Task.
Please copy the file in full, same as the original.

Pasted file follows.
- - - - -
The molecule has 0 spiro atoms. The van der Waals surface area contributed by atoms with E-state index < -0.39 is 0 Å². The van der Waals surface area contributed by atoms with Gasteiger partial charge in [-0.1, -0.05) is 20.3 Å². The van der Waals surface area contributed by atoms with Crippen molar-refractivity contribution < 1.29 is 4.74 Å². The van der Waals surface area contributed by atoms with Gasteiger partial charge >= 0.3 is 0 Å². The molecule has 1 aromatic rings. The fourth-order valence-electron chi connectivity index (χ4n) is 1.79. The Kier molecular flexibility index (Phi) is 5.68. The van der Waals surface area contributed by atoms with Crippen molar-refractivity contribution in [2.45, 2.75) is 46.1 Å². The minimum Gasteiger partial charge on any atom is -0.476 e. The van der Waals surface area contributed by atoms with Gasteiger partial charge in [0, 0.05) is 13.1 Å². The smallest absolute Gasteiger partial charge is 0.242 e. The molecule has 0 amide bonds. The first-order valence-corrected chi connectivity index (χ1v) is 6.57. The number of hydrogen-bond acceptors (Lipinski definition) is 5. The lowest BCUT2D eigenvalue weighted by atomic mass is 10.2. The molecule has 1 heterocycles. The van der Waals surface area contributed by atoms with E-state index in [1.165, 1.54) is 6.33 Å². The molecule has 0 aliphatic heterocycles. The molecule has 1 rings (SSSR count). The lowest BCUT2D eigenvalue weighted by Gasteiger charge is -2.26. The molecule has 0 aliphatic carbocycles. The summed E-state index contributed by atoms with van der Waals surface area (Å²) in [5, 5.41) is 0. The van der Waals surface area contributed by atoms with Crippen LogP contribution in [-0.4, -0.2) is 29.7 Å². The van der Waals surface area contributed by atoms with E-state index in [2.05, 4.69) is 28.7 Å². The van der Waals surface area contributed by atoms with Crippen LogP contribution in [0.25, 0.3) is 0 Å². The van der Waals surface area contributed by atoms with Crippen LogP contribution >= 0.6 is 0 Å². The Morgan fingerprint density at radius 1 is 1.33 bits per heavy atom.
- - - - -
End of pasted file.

The molecule has 0 spiro atoms. The van der Waals surface area contributed by atoms with E-state index < -0.39 is 0 Å². The van der Waals surface area contributed by atoms with Gasteiger partial charge in [-0.1, -0.05) is 20.3 Å². The van der Waals surface area contributed by atoms with Crippen molar-refractivity contribution < 1.29 is 4.74 Å². The van der Waals surface area contributed by atoms with Gasteiger partial charge >= 0.3 is 0 Å². The molecule has 1 aromatic rings. The fourth-order valence-electron chi connectivity index (χ4n) is 1.79. The Kier molecular flexibility index (Phi) is 5.68. The van der Waals surface area contributed by atoms with Crippen molar-refractivity contribution in [2.45, 2.75) is 46.1 Å². The minimum Gasteiger partial charge on any atom is -0.476 e. The van der Waals surface area contributed by atoms with Gasteiger partial charge in [0, 0.05) is 13.1 Å². The smallest absolute Gasteiger partial charge is 0.242 e. The molecule has 0 amide bonds. The first-order valence-corrected chi connectivity index (χ1v) is 6.57. The number of hydrogen-bond acceptors (Lipinski definition) is 5. The lowest BCUT2D eigenvalue weighted by atomic mass is 10.2. The molecule has 1 heterocycles. The van der Waals surface area contributed by atoms with E-state index in [1.165, 1.54) is 6.33 Å². The molecule has 0 aliphatic heterocycles. The molecule has 1 rings (SSSR count). The lowest BCUT2D eigenvalue weighted by Gasteiger charge is -2.26. The molecule has 0 aliphatic carbocycles. The summed E-state index contributed by atoms with van der Waals surface area (Å²) in [5, 5.41) is 0. The van der Waals surface area contributed by atoms with Crippen LogP contribution in [-0.4, -0.2) is 29.7 Å². The van der Waals surface area contributed by atoms with E-state index in [2.05, 4.69) is 28.7 Å². The van der Waals surface area contributed by atoms with Crippen LogP contribution in [0.25, 0.3) is 0 Å². The van der Waals surface area contributed by atoms with Crippen LogP contribution >= 0.6 is 0 Å². The Morgan fingerprint density at radius 1 is 1.33 bits per heavy atom.